After the launch and docking of the new Soyuz MS-23 ferry ship next month, Russia’s space agency plans to transfer spacesuits, custom seat liners, and emergency equipment from the Soyuz MS-22 spacecraft over to the replacement vehicle. Then the Soyuz MS-22 spacecraft will depart the station some time in March without any crew and head for an automated landing in Kazakhstan.
The Soyuz MS-22 spacecraft launched Sept. 21 from Baikonur, carrying Prokopyev, Petelin, and Rubio to the space station for a planned half-year mission. Rubio flew on the Soyuz spacecraft under a new barter agreement between NASA and Roscosmos, which allows U.S. astronauts to continue flying to the station on Russian missions in exchange for the ability for Russian cosmonauts to fly on commercial SpaceX crew capsules under contract to NASA.
The no-funds-exchanged agreement is designed help ensure there is always at least one NASA astronaut and one Russian cosmonaut on the space station at all times, even if there are delays or groundings of Soyuz or SpaceX missions, to operate systems on the U.S. and Russian segments of the orbiting outpost.
The Soyuz MS-22 spacecraft has been leaking apparent coolant fluid more than three hours. International Space Station managers are discussing the situation.
— Spaceflight Now (@SpaceflightNow) December 15, 2022
Krikalev, a former Russian cosmonaut with flights on Russia’s Mir space station, the International Space Station, and NASA space shuttles, said investigators determined the hole in the Soyuz MS-22 coolant system was likely caused by an impact from a micrometeoroid, or a tiny rock fragment that came from deep space.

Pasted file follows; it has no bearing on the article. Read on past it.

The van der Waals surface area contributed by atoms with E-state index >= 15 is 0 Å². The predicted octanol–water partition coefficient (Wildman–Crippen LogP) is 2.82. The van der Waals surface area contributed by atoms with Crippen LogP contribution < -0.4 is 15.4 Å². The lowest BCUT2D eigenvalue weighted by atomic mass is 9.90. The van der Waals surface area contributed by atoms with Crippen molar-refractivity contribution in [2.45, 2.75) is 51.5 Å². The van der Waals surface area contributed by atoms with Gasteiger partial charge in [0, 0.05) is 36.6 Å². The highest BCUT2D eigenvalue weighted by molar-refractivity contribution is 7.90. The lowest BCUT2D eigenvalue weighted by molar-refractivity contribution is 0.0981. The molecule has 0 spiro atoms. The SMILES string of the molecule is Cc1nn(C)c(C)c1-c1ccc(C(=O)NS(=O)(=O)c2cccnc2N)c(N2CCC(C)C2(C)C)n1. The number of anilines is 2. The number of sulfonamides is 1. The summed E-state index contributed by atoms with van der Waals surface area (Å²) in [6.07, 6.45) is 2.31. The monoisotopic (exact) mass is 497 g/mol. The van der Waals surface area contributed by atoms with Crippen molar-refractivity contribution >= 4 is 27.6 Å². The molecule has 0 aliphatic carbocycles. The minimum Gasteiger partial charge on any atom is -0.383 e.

“We saw liquid going out from the radiator out to space,” Krikalev said. “Initially, we started to check if we may have some kind of technical or technological problem that could cause this kind of malfunction.”
But officials ruled out a technical problem as the cause for the leak after finding a hole in the radiator coolant pipe, located on the Soyuz spacecraft’s rear equipment module, during an inspection by the space station’s Canadian-built robotic arm. Russian engineers also performed an experiment with a high-velocity gun, firing a small particle at an aluminum plate representative of the Soyuz radiator coolant pipe.
“Our result from this test completely coincides with our calculation, so our current theory is that this was caused by a small particle about 1 millimeter in diameter and a velocity of about 7 kilometers per second,” Krikalev told reporters Wednesday.
According to Krikalev, Russian investigators concluded the hole on the Soyuz spacecraft was caused by a naturally-occurring meteoroid, and not a piece of human-made space junk, because of calculations about the velocity of the impact.
“We think that this is a meteoroid (and not a piece of space junk) because some other object on this orbit cannot exist,” Krikalev said. “Because it has such a high velocity, it wouldn’t stay on this orbit.
“That’s why we think it’s some kind of meteorite coming from a random direction,” he said.
Montalbano, NASA’s space station manager, agreed with Krikalev’s assessment, and added that information catalogued during the manufacturing Soyuz MS-22 spacecraft indicated there were no defects in the radiator system before launch.
“Everything points to micrometeoroid debris,” Montalbano said. “So far, we are in concurrence with Roscosmos.”
Krikalev said any attempt to repair the hole on the Soyuz radiator would be “so difficult and so risky” that it would be less risky to launch a replacement for the Soyuz MS-22 spacecraft.
Without the cooling system, temperatures inside the Soyuz MS-22 spacecraft could reach higher than 100 degrees Fahrenheit (40 degrees Celsius) with a crew on-board, Krikalev said.